The Slack desktop app was originally written us the MacGap framework, which used Apple’s WebView to host web content inside of a native app frame. As this approach continued to present product limitations, Slack decided to migrate the desktop app to Electron. Electron is a platform that combines the rendering engine from Chromium and the Node.js runtime and module system. The desktop app is written as a modern ES6 + async/await React application.
For the desktop app, Slack takes a hybrid approach, wherein some of the assets ship as part of the app, but most of their assets and code are loaded remotely.
- Learn once write everywhere204
- Cross platform166
- Native ios components118
- Built by facebook67
- Easy to learn62
- Bridges me into ios development43
- It's just react40
- No compile39
- Virtual Dom12
- Insanely fast develop / test cycle11
- Great community10
- Easy setup9
- Backed by Facebook9
- It is free and open source9
- Native android components8
- Highly customizable7
- Everything component6
- Win win solution of hybrid app6
- Great errors6
- Not dependent on anything such as Angular5
- OTA update4
- Awesome, easy starting from scratch4
- Easy to use3
- As good as Native without any performance concerns3
- Web development meets Mobile development2
- Hot reload2
- Over the air update (Flutter lacks)2
- 'It's just react'2
- Many salary2
- Can be incrementally added to existing native apps2
- Built by facebook18
- Cant use CSS12
- 30 FPS Limit4
- Some compenents not truly native2
- Generate large apk even for a simple app2
related React Native posts
I am starting to become a full-stack developer, by choosing and learning .NET Core for API Development, Angular CLI / React for UI Development, MongoDB for database, as it a NoSQL DB and Flutter / React Native for Mobile App Development. Using Postman, Markdown and Visual Studio Code for development.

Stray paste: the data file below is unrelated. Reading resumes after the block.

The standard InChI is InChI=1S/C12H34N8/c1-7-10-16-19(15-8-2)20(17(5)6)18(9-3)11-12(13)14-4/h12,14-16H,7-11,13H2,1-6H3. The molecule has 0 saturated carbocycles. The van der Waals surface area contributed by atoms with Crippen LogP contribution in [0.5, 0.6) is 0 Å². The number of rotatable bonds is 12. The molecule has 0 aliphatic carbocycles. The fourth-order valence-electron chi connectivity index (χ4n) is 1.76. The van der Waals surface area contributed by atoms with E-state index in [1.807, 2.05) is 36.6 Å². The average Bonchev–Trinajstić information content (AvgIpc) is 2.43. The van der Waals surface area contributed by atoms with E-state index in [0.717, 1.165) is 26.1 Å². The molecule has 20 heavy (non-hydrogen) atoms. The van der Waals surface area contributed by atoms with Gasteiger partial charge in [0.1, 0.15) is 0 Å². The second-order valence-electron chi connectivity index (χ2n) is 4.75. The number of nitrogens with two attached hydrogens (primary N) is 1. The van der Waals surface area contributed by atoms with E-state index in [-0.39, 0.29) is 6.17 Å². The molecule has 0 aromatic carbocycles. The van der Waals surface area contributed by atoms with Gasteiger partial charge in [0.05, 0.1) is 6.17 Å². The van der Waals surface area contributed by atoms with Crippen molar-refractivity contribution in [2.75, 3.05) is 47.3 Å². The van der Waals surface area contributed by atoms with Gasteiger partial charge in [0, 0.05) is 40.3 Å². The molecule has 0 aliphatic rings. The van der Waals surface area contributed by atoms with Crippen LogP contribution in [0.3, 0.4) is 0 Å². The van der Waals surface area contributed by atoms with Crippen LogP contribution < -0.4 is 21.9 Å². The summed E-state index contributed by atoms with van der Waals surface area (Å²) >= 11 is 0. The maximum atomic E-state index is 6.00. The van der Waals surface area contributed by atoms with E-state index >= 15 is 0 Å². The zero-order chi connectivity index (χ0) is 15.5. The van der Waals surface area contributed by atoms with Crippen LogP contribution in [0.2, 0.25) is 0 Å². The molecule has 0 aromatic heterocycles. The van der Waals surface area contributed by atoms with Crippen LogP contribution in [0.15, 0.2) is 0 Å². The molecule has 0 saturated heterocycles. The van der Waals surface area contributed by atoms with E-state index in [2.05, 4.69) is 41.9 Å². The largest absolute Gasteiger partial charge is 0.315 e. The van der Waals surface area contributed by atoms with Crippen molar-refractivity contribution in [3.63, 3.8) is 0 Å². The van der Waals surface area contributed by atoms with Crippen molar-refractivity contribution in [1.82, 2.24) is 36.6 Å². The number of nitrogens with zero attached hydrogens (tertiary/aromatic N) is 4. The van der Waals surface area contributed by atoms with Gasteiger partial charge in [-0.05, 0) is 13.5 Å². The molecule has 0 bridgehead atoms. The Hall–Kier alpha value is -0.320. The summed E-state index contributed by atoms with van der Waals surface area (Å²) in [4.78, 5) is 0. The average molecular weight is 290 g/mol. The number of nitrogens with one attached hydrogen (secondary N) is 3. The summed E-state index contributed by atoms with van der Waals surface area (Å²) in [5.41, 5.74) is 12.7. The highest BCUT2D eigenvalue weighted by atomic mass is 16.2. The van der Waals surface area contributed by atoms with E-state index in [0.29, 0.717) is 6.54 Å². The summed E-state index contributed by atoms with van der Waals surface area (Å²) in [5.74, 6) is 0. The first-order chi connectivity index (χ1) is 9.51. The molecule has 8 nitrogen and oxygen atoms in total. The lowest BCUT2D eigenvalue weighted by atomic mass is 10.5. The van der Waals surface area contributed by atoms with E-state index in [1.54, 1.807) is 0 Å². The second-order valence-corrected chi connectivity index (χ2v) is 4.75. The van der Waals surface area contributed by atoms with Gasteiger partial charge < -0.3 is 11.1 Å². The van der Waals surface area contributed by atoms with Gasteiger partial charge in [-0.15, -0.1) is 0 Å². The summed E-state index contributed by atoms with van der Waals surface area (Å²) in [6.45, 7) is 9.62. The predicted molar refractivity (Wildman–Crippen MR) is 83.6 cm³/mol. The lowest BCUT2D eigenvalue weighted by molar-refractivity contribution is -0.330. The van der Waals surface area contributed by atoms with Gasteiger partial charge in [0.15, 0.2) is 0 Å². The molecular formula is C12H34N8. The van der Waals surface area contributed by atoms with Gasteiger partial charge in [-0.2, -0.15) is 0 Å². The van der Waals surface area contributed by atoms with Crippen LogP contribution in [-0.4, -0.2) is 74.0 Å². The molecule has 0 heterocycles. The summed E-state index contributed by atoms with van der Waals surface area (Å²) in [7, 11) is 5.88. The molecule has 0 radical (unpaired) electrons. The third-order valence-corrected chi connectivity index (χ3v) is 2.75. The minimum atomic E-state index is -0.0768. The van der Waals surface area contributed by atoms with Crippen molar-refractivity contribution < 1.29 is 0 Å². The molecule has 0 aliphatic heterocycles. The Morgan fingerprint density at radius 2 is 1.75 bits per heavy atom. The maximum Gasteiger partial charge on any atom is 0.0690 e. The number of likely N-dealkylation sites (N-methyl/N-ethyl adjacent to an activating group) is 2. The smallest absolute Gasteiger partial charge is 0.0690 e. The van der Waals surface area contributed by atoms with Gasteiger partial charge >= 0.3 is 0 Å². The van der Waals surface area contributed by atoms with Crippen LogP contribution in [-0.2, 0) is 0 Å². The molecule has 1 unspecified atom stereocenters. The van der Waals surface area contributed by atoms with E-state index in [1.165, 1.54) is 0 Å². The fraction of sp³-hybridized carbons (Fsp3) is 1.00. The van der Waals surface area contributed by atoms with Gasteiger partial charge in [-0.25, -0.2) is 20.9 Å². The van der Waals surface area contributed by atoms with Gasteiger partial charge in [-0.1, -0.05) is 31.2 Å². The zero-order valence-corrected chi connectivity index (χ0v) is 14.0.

I'm working as one of the engineering leads in RunaHR. As our platform is a Saas, we thought It'd be good to have an API (We chose Ruby and Rails for this) and a SPA (built with React and Redux ) connected. We started the SPA with Create React App since It's pretty easy to start.
We use Jest as the testing framework and react-testing-library to test React components. In Rails we make tests using RSpec.
Our main database is PostgreSQL, but we also use MongoDB to store some type of data. We started to use Redis for cache and other time sensitive operations.
We have a couple of extra projects: One is an Employee app built with React Native and the other is an internal back office dashboard built with Next.js for the client and Python in the backend side.
related React Desktop posts
- Easy to make cross platform & resource efficient apps1
- Has React & Vue support named (react|vue)-nodegui1
- It uses Qode which is a fork of Node to be used with QT1
- No webkit thus super resource efficient1
- Its not hybrid & fully native.1
- Rich API which binds C++ QT1
- Doesn't have x86 support1
related NodeGUI posts
- Community support less than qt1
related JavaFX posts
- Fast enough1
- Very good documentation1
- Open source1
- Cross platform1
- Easy to learn and use1
related Qt5 posts
- Easy to install2
- Lightweigt by only being 12 mb1
- Has only 2d2